AppearanceBoth sexes resemble the female stag beetle , though they are a uniformly blackish colour rather than having the chestnut brown wing covers of the larger species. Males have distinctly knobbed antennae, and although their jaws are somewhat larger than those of the females, they are nowhere near as large as those of many other male stag beetles. The lesser stag beetle is similar in appearance to the related antelope beetle of North America.
Adults are from 18 to 32 mm in length. Like those of other stag beetles, the white, C-shaped larvae feeds on wood. Adults as well as larvae are found in very soft decaying wood of broad-leaved trees, especially ash , beech and apple.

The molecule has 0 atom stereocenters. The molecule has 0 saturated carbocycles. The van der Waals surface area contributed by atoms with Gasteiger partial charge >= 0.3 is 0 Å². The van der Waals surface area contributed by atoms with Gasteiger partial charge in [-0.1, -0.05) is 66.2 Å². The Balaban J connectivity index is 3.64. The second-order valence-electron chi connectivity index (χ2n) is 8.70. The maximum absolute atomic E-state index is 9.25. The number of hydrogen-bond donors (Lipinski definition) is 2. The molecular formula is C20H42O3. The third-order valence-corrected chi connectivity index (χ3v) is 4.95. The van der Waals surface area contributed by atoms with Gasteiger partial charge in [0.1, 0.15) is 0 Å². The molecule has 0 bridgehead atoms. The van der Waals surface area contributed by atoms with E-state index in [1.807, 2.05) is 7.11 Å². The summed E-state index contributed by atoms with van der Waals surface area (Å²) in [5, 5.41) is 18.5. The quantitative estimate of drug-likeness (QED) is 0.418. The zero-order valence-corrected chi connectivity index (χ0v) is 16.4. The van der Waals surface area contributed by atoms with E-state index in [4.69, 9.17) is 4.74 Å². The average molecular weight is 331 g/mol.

BehaviorAdults are active in summer and disperse by flying, and sometimes coming to outside lights. This is a widespread species in most of England and is generally common , coming into gardens wherever there are orchards, old hedges or large trees.
Some text fragments are auto parsed from Wikipedia.